Mansoor Malangi and Allah Ditta Loonaywala have been the great sons of the River Chenab which doesn’t cease to fascinate the Punjab with its murmuring. In our cultural and literary history, it’s known as a lovers’ river (Chanah Ashiqan). In the Waris Shah’s composition of Heer when the sailor named Luddan insolently refuses to take the penniless hero Ranjha across the river, he decides to plunge in and swim to the other bank. He is instantly warned by a bevy of women: “Hundreds of measuring rods cannot measure the depth of the Chenab / You will drown, dear, don’t jump into it”.
Great classical poet Hafiz Barkhurdar who along with his predecessor Pilu from Dhann region immortalised the young lovers Sahiba and Mirza starts his stanza while describing and depicting his heroine Sahiba thus: “Love flows in the River Chenab while in others what flows is water). Loonaywala brought us love songs. What could be a better gift than singing of love for a society that has few reasons and fewer occasions to be happy. Bhagat Kabir and Bulleh Shah believe in the existence of ‘Anhad / Anahat’ which is mystic sound or music of the cosmos that can be heard only by the rishis, yogis and sages. Praised be the singer whose voice reflects a bit of ‘Anhad’ which never dies. A genuine singer at his /her death merges into the silences of cosmic music. Loonaywala, you are gone but you are still inaudibly audible.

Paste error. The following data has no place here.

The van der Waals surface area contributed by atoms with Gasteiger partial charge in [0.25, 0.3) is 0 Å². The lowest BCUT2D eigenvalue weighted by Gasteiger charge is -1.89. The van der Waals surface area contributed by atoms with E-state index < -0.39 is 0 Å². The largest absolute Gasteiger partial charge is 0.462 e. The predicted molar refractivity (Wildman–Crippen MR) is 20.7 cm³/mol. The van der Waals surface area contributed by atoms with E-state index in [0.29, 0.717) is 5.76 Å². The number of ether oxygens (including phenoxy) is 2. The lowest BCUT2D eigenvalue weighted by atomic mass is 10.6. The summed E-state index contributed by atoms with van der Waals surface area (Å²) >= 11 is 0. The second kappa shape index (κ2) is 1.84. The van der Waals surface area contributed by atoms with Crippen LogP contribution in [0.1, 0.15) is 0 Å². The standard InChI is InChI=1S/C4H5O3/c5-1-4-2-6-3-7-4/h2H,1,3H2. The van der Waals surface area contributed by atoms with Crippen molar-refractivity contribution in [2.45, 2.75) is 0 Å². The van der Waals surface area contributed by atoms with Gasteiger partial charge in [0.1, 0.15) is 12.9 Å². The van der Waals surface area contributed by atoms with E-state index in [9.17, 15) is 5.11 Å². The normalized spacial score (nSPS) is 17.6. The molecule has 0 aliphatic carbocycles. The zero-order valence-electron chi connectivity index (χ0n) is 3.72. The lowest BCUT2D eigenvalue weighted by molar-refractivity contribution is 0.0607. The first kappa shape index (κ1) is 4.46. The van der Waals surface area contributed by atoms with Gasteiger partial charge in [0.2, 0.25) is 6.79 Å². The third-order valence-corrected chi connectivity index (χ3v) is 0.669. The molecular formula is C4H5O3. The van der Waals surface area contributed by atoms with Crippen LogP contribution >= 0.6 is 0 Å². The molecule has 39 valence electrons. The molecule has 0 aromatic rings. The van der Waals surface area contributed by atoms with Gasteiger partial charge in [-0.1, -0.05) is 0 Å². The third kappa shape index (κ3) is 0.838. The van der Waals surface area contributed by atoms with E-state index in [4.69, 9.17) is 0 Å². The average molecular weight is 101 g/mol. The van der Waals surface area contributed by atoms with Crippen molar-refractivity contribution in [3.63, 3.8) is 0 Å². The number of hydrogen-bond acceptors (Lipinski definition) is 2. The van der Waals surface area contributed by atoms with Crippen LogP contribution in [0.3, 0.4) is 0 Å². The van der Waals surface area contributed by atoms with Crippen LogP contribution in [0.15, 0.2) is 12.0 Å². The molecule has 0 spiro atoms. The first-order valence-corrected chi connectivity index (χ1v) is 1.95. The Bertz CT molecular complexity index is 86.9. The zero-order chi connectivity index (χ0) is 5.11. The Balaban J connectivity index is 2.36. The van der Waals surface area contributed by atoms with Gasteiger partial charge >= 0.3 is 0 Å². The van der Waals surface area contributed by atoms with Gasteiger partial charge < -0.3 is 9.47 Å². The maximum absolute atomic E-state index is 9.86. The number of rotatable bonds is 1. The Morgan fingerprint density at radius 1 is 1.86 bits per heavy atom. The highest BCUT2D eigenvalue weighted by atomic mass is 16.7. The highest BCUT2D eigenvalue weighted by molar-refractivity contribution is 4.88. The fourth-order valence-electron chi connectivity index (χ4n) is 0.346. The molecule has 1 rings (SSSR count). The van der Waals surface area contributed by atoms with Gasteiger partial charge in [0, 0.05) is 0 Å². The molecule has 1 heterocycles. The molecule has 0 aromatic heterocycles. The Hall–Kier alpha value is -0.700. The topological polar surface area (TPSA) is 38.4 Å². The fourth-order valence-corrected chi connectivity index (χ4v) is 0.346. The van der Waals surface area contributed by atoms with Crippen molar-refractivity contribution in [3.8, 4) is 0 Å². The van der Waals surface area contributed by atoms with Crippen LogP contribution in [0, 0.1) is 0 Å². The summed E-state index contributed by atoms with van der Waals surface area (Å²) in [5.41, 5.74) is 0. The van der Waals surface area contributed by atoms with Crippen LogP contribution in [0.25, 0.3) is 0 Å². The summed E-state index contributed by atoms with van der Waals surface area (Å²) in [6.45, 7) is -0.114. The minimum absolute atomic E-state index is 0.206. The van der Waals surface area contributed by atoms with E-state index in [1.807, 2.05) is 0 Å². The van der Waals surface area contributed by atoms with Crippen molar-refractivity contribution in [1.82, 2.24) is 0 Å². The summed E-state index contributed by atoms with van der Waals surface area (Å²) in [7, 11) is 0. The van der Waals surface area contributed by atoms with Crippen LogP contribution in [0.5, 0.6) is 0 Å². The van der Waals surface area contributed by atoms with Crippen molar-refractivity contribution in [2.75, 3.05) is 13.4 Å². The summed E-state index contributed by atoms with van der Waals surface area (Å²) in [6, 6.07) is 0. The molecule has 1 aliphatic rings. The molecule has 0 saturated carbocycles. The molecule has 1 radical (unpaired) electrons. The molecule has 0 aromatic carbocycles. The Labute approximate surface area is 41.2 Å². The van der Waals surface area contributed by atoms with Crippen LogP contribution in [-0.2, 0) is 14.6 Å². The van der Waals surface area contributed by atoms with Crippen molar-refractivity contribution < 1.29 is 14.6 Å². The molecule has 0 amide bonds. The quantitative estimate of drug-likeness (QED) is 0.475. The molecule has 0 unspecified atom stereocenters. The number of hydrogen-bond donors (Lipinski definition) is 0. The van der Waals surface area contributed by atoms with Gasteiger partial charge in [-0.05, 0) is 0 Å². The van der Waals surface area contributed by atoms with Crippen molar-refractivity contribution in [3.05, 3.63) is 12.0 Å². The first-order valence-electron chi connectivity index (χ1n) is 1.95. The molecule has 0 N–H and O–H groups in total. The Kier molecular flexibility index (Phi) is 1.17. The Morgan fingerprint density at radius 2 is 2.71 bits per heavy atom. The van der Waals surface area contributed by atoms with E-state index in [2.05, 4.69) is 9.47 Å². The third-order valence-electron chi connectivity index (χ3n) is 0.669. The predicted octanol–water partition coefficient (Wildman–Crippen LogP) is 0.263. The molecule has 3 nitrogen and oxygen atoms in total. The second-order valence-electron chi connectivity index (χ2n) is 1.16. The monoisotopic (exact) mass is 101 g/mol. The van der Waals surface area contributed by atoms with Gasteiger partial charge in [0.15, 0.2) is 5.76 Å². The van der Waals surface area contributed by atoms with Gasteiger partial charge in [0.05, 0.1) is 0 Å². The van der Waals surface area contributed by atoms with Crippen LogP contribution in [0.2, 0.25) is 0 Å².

Published in Dawn, July 5th, 2021